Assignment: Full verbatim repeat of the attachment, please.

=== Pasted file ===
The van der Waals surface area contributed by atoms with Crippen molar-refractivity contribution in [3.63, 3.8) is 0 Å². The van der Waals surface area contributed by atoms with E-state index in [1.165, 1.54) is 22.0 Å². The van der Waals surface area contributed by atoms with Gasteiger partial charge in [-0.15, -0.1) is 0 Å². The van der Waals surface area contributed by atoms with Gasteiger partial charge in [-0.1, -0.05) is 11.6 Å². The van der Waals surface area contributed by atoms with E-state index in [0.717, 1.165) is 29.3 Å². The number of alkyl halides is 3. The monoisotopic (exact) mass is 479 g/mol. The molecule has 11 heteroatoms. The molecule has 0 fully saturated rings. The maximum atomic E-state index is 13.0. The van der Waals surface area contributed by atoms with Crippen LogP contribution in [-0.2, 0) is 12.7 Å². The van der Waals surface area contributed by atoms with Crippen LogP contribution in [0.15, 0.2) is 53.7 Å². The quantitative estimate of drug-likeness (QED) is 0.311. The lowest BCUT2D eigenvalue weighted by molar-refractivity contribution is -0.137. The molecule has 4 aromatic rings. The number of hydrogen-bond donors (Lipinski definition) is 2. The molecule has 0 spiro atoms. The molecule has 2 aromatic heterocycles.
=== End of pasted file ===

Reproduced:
The van der Waals surface area contributed by atoms with Crippen molar-refractivity contribution in [3.63, 3.8) is 0 Å². The van der Waals surface area contributed by atoms with E-state index in [1.165, 1.54) is 22.0 Å². The van der Waals surface area contributed by atoms with Gasteiger partial charge in [-0.15, -0.1) is 0 Å². The van der Waals surface area contributed by atoms with Gasteiger partial charge in [-0.1, -0.05) is 11.6 Å². The van der Waals surface area contributed by atoms with E-state index in [0.717, 1.165) is 29.3 Å². The number of alkyl halides is 3. The monoisotopic (exact) mass is 479 g/mol. The molecule has 11 heteroatoms. The molecule has 0 fully saturated rings. The maximum atomic E-state index is 13.0. The van der Waals surface area contributed by atoms with Crippen LogP contribution in [-0.2, 0) is 12.7 Å². The van der Waals surface area contributed by atoms with Crippen LogP contribution in [0.15, 0.2) is 53.7 Å². The quantitative estimate of drug-likeness (QED) is 0.311. The lowest BCUT2D eigenvalue weighted by molar-refractivity contribution is -0.137. The molecule has 4 aromatic rings. The number of hydrogen-bond donors (Lipinski definition) is 2. The molecule has 0 spiro atoms. The molecule has 2 aromatic heterocycles.